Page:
Amount/Types of levels: Dye has 4 main worlds, each consisting of 9 “regular levels”, 4 challenge levels and 1 boss fight. Totalling 14 level per world and 56 levels across the game. As discussed, the main levels are the bread and butter of the game where you are introduced to both the main mechanics and new ones along the way. The “Challenge” levels are unique in the sense that they do not require the player to reach the exit to complete the level. They must instead collect 100 fragments of dust in the stage, with 20 dust giving the player a pigment. This changes the formulaic nature of the game which normally revolves around getting to the end whilst collecting pigments, now you must be as fast as possible before the timer runs out. These challenges are unlocked last, and thus all the basic mechanics introduced in the world will have been learnt by the player before they attempt any of the challenge levels. The final type of level are the Boss fight levels. These require the player to beat the Necrolight which resides in each of the worlds. These normally involve the player using the mechanics they’ve learned in each world to their advantage to beat the boss. What’s notable is that each boss is unique in the method you have to use to defeat them. For example, the first boss requires the player to move in a manner which causes the bosses to start hitting each other with their projectiles, the second boss requires the player to use the newly taught flame mechanic to melt ice blocks to lead the boss into a bottomless pit whereas the third is a survival fight in which the player must run away from the boss as long as possible. Whilst all of these bosses are categorised underneath the “Boss fight” category, each of them is unique. This is a definite upside of a platformer game which is extremely niche in regards to boss battles. A final addition which bolsters the amount of levels is the “Hard mode” feature which is available for 52 of the main levels, essentially doubling the amount of content in the game. The hard mode feature allows players to collect 5 more pigments in each level, whilst removing all checkpoints in the level and adding additional hazards to kill the player. Challenge levels now have a timer, turning what was once a “collect 100 fragments of dust” into a speedrun time trial in which the player must do it in a small time frame with little room for error. Not only does this addition add difficulty to the game, it adds additional content which prolongs the game’s life.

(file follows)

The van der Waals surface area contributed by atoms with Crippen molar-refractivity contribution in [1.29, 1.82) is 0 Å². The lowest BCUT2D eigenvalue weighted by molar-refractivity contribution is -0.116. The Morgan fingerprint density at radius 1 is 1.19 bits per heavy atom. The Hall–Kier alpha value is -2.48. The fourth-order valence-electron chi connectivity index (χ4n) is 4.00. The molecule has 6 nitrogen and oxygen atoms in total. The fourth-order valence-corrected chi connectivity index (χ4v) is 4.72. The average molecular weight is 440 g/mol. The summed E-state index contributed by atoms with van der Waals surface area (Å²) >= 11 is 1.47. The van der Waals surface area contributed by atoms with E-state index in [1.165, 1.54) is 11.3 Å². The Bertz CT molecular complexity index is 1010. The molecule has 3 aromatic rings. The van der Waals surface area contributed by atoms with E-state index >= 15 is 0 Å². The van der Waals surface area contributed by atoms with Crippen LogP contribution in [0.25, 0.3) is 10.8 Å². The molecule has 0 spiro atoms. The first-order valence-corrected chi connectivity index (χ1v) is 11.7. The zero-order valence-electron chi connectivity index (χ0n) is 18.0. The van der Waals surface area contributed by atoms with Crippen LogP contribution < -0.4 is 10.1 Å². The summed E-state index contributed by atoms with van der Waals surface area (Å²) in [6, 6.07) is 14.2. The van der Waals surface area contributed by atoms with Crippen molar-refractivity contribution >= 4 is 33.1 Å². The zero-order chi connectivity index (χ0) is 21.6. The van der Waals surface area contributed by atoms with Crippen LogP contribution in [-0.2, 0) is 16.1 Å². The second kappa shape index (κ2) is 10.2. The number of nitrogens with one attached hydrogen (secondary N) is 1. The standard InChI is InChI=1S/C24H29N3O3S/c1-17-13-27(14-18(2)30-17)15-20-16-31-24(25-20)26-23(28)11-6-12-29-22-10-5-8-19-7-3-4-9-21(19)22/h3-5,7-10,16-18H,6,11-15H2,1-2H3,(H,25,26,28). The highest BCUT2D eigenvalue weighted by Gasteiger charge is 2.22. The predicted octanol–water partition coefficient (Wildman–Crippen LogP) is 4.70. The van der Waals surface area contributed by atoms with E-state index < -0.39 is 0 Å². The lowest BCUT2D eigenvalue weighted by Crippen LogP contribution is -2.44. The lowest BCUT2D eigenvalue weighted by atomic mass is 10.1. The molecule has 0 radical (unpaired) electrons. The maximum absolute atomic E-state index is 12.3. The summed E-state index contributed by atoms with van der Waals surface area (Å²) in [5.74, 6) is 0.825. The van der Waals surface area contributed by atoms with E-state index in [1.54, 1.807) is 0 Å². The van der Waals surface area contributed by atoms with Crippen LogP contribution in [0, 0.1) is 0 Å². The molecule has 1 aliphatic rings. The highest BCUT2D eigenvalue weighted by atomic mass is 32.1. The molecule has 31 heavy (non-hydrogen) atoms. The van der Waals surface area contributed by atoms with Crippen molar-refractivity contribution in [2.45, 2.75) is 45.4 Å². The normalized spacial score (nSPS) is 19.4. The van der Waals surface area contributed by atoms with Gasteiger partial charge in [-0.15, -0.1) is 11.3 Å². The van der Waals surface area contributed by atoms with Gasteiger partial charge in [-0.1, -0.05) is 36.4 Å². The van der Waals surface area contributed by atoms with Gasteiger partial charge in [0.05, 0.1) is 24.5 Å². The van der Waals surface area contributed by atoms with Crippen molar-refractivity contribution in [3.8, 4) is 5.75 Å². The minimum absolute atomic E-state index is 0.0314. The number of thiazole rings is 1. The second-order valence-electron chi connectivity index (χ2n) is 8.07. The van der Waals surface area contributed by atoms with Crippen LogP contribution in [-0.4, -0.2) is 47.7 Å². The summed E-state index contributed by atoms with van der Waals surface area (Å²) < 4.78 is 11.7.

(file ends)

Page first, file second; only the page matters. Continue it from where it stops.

Lack of Plot: Dye unfortunately falls into category of having very little to no plot. This is a definite downside as the game starts off very strong. The first few minutes of the game builds the world as it introduces the motivations for the characters and what they do, as well as setting up the antagonists. After the main title sequence, the story is hardly touched upon again. Whilst this seems like a nit-pick for a twitch-platformer such as Dye, games such as Super Meat Boy which falls under the same category has shown evidence of being able to include a cohesive story through each world, which is something that Dye falls short on.
Dye is the prime example of how a precision platformer should be made. It has all the traits which make a great game, the controls are tight, there are an abundance of levels, the music inspires you to play more, and new mechanics are added as the player progresses to diversify the gaming experience. Like many platformers, the story is one of the lacking points but it barely detracts from the gaming experience. There are no other major downsides to Dye which can be discussed. Dye is definitely a game that should be tried out and the music is something which should be listened to due to its energising nature.
Dye was developed and published by Bat Country Games. It was released for Xbox One (reviewed) and PC on February 7th and 23rd 2018, respectively. A press review copy was provided for The Hidden Levels. Many studios submit copies for site review but this is in no way factored into our review scores. Games are scored on their individual merits and our rating system is explained here.